As they say, the rest is history. Before too long, Cobain and Love would be the “it” couple of alternative music, they would marry in February 1992, which would be followed by the birth of their daughter Francis Bean, born in August 1992. However, in April 1994, Cobain would take his own life.
Remembering the time, Gordon recalled that not long after Francis Bean’s birth, the newlyweds came to a Sonic Youth show in Seattle. She claims that after the show, Cobain seemed somewhat desperate, claiming that he didn’t know what to do because “Courtney thinks Frances likes me more than her.”
On the face of it, it may seem like a trivial, fatigue-induced tribulation of parenthood; however, Gordon claimed: “I remember that conversation vividly. I can’t imagine what life was like in the chaos of their drug-fuelled life, and it’s hard for me to remember that they were together for only a couple of years. It takes so little time to forge a life, or in this case, a brand.”
For many reasons, Love and Gordon’s relationship would fracture, and since those fast-moving, momentous times, the pair have fired shots at each other in the media. Gordon remembers a couple of significant occasions that complicated her and Love’s relationship.
The first came the night after the Nirvana mastermind’s tragic passing. At the vigil, she remembers a recording of Love reading Cobain’s suicide note being played, as Love proceeded to hand out some of his clothes to fans: “It was as if she were stepping out into her destiny – a platform of celebrity and infamy,” she commented.
However cynically, Gordon added: “A week after Kurt died, Hole released their major-label debut, Live Through This, which elevated Courtney to a new kind of perverse stardom. The timing couldn’t have been better.”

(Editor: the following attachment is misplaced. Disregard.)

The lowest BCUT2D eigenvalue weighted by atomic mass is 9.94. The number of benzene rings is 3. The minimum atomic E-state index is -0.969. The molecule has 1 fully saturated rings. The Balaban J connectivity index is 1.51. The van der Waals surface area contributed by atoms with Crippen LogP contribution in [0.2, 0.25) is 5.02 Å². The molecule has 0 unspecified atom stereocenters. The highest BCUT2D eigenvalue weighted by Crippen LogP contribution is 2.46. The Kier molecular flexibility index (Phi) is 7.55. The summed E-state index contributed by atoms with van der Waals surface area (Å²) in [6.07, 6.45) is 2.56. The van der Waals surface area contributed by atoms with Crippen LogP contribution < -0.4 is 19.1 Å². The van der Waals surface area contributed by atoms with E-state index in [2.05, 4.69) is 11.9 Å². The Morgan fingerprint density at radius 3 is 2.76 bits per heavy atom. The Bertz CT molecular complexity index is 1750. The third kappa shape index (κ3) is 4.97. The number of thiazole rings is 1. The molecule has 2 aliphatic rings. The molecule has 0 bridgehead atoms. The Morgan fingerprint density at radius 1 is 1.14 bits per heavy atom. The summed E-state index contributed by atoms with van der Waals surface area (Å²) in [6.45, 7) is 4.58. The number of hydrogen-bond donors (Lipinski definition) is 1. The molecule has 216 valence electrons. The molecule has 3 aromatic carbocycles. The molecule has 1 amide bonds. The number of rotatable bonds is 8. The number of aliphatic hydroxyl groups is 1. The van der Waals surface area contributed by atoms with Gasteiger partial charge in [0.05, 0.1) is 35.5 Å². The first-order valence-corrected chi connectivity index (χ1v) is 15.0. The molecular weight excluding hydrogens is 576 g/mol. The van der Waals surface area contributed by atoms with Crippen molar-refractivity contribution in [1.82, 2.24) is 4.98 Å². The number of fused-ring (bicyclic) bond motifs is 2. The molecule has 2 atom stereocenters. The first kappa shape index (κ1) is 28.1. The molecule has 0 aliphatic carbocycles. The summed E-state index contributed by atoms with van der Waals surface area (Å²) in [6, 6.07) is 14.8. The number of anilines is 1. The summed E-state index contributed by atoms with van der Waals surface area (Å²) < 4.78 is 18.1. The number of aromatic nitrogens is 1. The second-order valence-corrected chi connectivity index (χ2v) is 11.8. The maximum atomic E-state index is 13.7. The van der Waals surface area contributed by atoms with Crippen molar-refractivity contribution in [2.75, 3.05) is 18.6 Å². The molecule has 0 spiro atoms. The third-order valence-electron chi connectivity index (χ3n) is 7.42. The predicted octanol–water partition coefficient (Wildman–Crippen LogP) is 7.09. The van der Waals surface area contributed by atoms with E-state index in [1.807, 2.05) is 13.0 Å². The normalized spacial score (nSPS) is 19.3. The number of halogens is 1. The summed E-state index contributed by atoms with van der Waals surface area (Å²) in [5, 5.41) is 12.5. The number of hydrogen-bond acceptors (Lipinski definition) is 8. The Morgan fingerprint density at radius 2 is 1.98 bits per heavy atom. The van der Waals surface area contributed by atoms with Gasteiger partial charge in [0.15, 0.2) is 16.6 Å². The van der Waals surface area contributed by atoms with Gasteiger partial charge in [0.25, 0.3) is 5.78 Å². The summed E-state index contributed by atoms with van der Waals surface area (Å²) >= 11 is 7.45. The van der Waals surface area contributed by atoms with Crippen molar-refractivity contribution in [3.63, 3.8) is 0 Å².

The ex-Sonic Youth frontwoman also pinpoints another occasion when people moved away from Hole’s leading lady. She remembers Lollapalooza 1995 when Love punched Bikini Kill’s frontwoman Kathleen Hanna in the face, who was “watching our set, minding her own business.” Gordon also contends: “Courtney and Kathleen had never met before. It set the tone for the rest of the tour, with Courtney being someone to avoid and ignore.”
In her 2015 autobiography, Girl in a Band, Gordon left the most scathing account of Love: “No one ever questions the disorder behind her tarantula LA glamour – sociopathy, narcissism – because it’s good rock and roll, good entertainment! I have a low tolerance for manipulative, egomaniacal behaviour, and usually have to remind myself that the person might be mentally ill.”
Whatever your thoughts, Kim Gordon certainly profoundly affected Courtney Love’s career, sonically and personally. Furthermore, the love that the Hole frontwoman once had for Gordon has clearly never been reciprocated. It was such a fast-paced and tumultuous time that it sucked everyone in and spat them out. Many of the remains of the scene today are trading blows via the media and hanging out dirty laundry. Maybe that is the only way to “keep the scene alive”.